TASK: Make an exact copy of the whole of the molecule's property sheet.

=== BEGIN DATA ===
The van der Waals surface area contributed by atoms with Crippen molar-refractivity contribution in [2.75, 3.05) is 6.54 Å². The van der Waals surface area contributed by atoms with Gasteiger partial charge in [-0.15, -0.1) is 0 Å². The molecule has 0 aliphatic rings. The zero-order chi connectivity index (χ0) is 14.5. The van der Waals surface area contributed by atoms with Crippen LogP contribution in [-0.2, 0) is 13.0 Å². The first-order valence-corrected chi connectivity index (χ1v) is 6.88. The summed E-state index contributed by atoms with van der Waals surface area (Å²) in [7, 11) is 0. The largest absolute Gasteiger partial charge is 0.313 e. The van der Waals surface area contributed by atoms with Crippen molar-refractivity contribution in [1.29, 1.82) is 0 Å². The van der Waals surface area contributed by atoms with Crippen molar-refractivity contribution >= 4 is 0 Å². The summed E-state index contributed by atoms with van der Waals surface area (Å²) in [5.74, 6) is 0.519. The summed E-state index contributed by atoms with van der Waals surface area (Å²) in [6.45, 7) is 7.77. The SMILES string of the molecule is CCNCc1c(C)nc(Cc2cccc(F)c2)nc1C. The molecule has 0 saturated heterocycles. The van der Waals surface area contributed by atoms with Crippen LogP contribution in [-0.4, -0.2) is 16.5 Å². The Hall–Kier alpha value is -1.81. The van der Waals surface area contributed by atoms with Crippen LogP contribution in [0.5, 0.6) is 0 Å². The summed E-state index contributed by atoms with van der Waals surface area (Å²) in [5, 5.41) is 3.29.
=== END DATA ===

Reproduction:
The van der Waals surface area contributed by atoms with Crippen molar-refractivity contribution in [2.75, 3.05) is 6.54 Å². The van der Waals surface area contributed by atoms with Gasteiger partial charge in [-0.15, -0.1) is 0 Å². The molecule has 0 aliphatic rings. The zero-order chi connectivity index (χ0) is 14.5. The van der Waals surface area contributed by atoms with Crippen LogP contribution in [-0.2, 0) is 13.0 Å². The first-order valence-corrected chi connectivity index (χ1v) is 6.88. The summed E-state index contributed by atoms with van der Waals surface area (Å²) in [7, 11) is 0. The largest absolute Gasteiger partial charge is 0.313 e. The van der Waals surface area contributed by atoms with Crippen molar-refractivity contribution in [1.29, 1.82) is 0 Å². The van der Waals surface area contributed by atoms with Crippen molar-refractivity contribution >= 4 is 0 Å². The summed E-state index contributed by atoms with van der Waals surface area (Å²) in [5.74, 6) is 0.519. The summed E-state index contributed by atoms with van der Waals surface area (Å²) in [6.45, 7) is 7.77. The SMILES string of the molecule is CCNCc1c(C)nc(Cc2cccc(F)c2)nc1C. The molecule has 0 saturated heterocycles. The van der Waals surface area contributed by atoms with Crippen LogP contribution in [-0.4, -0.2) is 16.5 Å². The Hall–Kier alpha value is -1.81. The van der Waals surface area contributed by atoms with Crippen LogP contribution in [0.5, 0.6) is 0 Å². The summed E-state index contributed by atoms with van der Waals surface area (Å²) in [5, 5.41) is 3.29.